PM: I was not here during the conversion but evidence shows that no expense was spared to create a magical space built for intense daily use. Often people mistake an ambient church as having “great acoustics”. My experience is that few churches tune their spaces and the lower frequency reverb times are too long compared to the mid and higher ones. This creates muddiness which many notice as the inability to understand the spoken word. Studio Bau:ton did a great job at treating the acoustics in a way that does not destroy the beauty of the space while balancing the reverb so orchestra blends in the room sound quite natural and balanced.
RS: What are some recent video game highlights?
PM: Call Of Duty Black Ops 3
Call Of Duty Infinite Warfare,
Ori And The Blind Forest
Star Wars; The Old Republic
Rise Of The Tomb Raider .
RS: Could you describe the process of working on one of your recent games? After you record music how much input does the composer usually have on the mix?
NS: Every project usually begins with a discussion (or many) with the composer or members of the music team. We talk about the scope and requirements of the project, and address any specific needs for our recording. With that information, I’ll generate preliminary documentation outlining every detail of the setup. For Call of Duty: Infinite Warfare, we landed on having a very unique stage setup for the ensemble recording. The composer, Sarah Schachner wanted to focus on good low end energy so we centered the viola, celli and bass at the front of the room and had the violin sections behind them split far apart. This created an interesting acoustic environment that complimented Sarah’s fantastic synth programming.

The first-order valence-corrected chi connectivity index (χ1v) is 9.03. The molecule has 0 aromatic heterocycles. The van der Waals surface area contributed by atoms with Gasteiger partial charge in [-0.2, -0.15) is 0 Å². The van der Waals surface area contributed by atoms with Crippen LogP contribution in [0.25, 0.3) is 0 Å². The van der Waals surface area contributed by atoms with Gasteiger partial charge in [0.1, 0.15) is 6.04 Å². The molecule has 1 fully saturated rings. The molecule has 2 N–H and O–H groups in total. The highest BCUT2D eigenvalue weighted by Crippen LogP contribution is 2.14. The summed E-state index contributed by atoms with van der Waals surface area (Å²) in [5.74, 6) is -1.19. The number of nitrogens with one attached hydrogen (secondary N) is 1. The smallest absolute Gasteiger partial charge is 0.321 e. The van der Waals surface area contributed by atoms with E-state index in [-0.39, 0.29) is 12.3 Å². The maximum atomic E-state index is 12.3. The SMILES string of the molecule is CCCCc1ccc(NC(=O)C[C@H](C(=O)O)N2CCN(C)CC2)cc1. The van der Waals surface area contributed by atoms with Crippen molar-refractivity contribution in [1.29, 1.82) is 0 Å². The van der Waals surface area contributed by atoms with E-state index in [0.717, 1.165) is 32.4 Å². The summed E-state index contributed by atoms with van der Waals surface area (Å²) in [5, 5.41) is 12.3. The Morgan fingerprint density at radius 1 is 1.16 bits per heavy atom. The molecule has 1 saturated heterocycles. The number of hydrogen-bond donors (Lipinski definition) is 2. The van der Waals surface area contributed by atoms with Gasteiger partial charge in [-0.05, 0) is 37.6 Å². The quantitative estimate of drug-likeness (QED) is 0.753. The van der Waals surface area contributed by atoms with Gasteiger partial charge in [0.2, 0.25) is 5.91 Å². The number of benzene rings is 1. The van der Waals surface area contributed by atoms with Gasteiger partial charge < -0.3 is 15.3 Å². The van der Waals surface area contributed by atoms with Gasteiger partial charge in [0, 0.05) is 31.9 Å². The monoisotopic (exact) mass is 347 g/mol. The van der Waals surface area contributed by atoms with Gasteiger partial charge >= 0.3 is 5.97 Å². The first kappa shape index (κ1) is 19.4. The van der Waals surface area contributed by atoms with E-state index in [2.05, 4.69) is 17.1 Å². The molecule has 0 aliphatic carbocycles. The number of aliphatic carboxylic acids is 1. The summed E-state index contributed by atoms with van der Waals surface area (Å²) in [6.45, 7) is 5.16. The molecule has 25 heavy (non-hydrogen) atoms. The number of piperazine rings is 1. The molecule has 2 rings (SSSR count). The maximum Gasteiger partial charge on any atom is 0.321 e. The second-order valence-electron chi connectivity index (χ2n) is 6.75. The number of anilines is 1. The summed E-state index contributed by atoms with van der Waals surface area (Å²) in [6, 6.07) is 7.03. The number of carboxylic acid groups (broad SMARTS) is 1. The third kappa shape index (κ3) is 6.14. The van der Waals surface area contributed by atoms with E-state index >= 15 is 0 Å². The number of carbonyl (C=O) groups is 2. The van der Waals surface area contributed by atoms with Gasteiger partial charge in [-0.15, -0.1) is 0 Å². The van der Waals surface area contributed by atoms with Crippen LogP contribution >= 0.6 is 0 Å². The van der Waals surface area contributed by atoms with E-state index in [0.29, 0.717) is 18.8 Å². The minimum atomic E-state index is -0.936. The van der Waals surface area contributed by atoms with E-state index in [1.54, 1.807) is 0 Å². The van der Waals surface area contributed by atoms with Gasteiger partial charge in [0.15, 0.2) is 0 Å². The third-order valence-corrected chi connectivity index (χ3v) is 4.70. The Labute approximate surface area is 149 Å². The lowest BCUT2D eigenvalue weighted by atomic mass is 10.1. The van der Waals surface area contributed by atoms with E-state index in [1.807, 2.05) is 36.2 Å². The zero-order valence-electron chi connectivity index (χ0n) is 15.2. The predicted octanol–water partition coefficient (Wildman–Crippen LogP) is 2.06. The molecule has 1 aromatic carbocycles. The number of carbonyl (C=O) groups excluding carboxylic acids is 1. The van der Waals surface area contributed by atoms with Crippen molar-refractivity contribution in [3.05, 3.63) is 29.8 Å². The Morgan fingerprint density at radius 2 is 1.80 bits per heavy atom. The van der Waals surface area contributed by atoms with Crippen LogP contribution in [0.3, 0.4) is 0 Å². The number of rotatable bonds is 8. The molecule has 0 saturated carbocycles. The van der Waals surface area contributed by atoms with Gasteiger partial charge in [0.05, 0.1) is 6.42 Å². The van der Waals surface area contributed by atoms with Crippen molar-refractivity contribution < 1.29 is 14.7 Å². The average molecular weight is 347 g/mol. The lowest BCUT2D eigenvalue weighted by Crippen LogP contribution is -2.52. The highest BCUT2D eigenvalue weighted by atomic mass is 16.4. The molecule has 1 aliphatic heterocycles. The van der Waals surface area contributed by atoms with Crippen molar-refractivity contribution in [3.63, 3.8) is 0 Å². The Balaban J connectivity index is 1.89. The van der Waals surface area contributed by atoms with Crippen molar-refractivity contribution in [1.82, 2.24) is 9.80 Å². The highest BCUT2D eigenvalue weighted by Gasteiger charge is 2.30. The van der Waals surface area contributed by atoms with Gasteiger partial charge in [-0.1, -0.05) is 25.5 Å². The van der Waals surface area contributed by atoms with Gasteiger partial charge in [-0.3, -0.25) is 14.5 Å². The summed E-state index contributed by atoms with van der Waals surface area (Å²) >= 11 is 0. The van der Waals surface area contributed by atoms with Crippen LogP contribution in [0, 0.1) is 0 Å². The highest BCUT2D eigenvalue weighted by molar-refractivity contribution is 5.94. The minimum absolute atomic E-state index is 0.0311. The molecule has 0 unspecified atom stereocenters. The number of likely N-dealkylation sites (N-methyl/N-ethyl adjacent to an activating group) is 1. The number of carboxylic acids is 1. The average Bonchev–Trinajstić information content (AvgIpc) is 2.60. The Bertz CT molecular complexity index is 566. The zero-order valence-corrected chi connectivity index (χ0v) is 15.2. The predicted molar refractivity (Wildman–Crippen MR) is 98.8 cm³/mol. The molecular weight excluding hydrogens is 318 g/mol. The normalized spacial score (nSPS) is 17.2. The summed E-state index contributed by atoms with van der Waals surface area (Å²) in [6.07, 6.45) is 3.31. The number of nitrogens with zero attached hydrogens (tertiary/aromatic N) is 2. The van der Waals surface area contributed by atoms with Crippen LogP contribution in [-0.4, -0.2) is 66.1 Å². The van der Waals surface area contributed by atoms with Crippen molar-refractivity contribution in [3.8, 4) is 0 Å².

In my experience, a composer’s involvement in the mixing process varies. Occasionally I’ll have attended mix sessions, but it seems that often my clients are already busy writing their next project! In those cases, they usually prefer to listen in their environment and provide feedback remotely.
RS: Do you find the process for mixing different games varies from project to project? Or does each project tend to follow a similar framework?
NS: Generally speaking, I do have a “starting point” for a new mix project. For example, there are certain output and stems routing that I use frequently. Having much of this work finished before opening a cue allows more time to focus on mixing.
RS: What helps make a recording session go well?
NS: I think preparation is paramount in the success of a session. I’m fortunate to work with many clients who feel the same way. Among many other things, having accurate tempo/meter maps, click tracks and a flexible recording template tailored to the project are all important. Also, a cue list with individual run times denoted is invaluable for establishing and adjusting a priority record order.
RS: One technical question, when you work with a composer I assume you often get temp tracks or other stems that are to be included in the mix of your recording. Are there any common mistakes that composers make or things to watch out for?
NS: Yes, we use temp tracks and stems frequently. Occasionally an audible edit will arise in a stem that may give me cause to examine and ensure it wasn’t a stage noise or microphone problem. Another minor issue can be the overuse of reverb in a printed stem.